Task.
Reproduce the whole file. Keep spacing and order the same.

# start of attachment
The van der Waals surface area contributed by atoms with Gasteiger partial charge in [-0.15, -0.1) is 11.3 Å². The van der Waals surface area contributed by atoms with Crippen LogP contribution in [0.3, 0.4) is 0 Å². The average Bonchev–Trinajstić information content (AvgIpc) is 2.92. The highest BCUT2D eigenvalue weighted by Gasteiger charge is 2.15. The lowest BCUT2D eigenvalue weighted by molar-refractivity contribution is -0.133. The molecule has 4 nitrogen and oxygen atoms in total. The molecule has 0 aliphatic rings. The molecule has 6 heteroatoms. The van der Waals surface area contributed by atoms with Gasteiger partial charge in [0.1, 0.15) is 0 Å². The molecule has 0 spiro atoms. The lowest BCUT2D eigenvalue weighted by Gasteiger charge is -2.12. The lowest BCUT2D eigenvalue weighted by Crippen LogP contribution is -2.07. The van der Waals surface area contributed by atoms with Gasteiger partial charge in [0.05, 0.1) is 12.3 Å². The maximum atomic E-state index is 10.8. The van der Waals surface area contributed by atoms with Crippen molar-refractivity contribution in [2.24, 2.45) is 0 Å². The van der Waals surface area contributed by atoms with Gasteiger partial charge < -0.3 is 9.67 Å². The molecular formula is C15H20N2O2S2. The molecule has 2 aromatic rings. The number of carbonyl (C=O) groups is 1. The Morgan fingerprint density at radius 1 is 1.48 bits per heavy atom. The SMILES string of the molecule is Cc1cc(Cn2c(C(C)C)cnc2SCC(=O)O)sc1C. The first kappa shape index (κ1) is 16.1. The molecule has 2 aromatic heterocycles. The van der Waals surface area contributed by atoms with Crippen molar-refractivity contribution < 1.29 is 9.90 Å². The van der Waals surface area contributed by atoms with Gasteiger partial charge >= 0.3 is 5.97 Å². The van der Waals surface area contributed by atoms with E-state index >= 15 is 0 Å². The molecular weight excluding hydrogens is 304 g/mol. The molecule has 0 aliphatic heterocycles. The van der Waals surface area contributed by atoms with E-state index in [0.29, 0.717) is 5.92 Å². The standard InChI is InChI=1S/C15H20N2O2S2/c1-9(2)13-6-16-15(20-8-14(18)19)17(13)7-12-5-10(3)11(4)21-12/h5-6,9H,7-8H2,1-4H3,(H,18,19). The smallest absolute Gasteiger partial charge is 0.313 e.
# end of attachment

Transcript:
The van der Waals surface area contributed by atoms with Gasteiger partial charge in [-0.15, -0.1) is 11.3 Å². The van der Waals surface area contributed by atoms with Crippen LogP contribution in [0.3, 0.4) is 0 Å². The average Bonchev–Trinajstić information content (AvgIpc) is 2.92. The highest BCUT2D eigenvalue weighted by Gasteiger charge is 2.15. The lowest BCUT2D eigenvalue weighted by molar-refractivity contribution is -0.133. The molecule has 4 nitrogen and oxygen atoms in total. The molecule has 0 aliphatic rings. The molecule has 6 heteroatoms. The van der Waals surface area contributed by atoms with Gasteiger partial charge in [0.1, 0.15) is 0 Å². The molecule has 0 spiro atoms. The lowest BCUT2D eigenvalue weighted by Gasteiger charge is -2.12. The lowest BCUT2D eigenvalue weighted by Crippen LogP contribution is -2.07. The van der Waals surface area contributed by atoms with Gasteiger partial charge in [0.05, 0.1) is 12.3 Å². The maximum atomic E-state index is 10.8. The van der Waals surface area contributed by atoms with Crippen molar-refractivity contribution in [2.24, 2.45) is 0 Å². The van der Waals surface area contributed by atoms with Gasteiger partial charge < -0.3 is 9.67 Å². The molecular formula is C15H20N2O2S2. The molecule has 2 aromatic rings. The number of carbonyl (C=O) groups is 1. The Morgan fingerprint density at radius 1 is 1.48 bits per heavy atom. The SMILES string of the molecule is Cc1cc(Cn2c(C(C)C)cnc2SCC(=O)O)sc1C. The first kappa shape index (κ1) is 16.1. The molecule has 2 aromatic heterocycles. The van der Waals surface area contributed by atoms with Crippen molar-refractivity contribution < 1.29 is 9.90 Å². The van der Waals surface area contributed by atoms with Gasteiger partial charge >= 0.3 is 5.97 Å². The van der Waals surface area contributed by atoms with E-state index >= 15 is 0 Å². The molecular weight excluding hydrogens is 304 g/mol. The molecule has 0 aliphatic heterocycles. The van der Waals surface area contributed by atoms with E-state index in [0.29, 0.717) is 5.92 Å². The standard InChI is InChI=1S/C15H20N2O2S2/c1-9(2)13-6-16-15(20-8-14(18)19)17(13)7-12-5-10(3)11(4)21-12/h5-6,9H,7-8H2,1-4H3,(H,18,19). The smallest absolute Gasteiger partial charge is 0.313 e.